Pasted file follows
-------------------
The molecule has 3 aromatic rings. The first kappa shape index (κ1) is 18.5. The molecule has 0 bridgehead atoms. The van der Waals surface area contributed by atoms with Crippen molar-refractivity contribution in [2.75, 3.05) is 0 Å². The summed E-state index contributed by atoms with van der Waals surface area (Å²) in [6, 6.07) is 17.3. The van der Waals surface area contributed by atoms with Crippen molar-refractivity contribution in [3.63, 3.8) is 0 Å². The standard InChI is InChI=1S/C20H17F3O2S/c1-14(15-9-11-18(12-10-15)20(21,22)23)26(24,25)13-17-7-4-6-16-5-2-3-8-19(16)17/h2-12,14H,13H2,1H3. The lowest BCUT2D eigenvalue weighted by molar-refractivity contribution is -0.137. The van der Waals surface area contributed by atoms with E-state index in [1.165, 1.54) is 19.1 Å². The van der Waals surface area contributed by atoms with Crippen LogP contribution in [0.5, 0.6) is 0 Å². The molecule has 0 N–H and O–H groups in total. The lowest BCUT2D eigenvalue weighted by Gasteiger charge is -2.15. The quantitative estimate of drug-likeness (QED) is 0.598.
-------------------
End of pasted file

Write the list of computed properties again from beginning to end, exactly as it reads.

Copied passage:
The molecule has 3 aromatic rings. The first kappa shape index (κ1) is 18.5. The molecule has 0 bridgehead atoms. The van der Waals surface area contributed by atoms with Crippen molar-refractivity contribution in [2.75, 3.05) is 0 Å². The summed E-state index contributed by atoms with van der Waals surface area (Å²) in [6, 6.07) is 17.3. The van der Waals surface area contributed by atoms with Crippen molar-refractivity contribution in [3.63, 3.8) is 0 Å². The standard InChI is InChI=1S/C20H17F3O2S/c1-14(15-9-11-18(12-10-15)20(21,22)23)26(24,25)13-17-7-4-6-16-5-2-3-8-19(16)17/h2-12,14H,13H2,1H3. The lowest BCUT2D eigenvalue weighted by molar-refractivity contribution is -0.137. The van der Waals surface area contributed by atoms with E-state index in [1.165, 1.54) is 19.1 Å². The van der Waals surface area contributed by atoms with Crippen LogP contribution in [0.5, 0.6) is 0 Å². The molecule has 0 N–H and O–H groups in total. The lowest BCUT2D eigenvalue weighted by Gasteiger charge is -2.15. The quantitative estimate of drug-likeness (QED) is 0.598.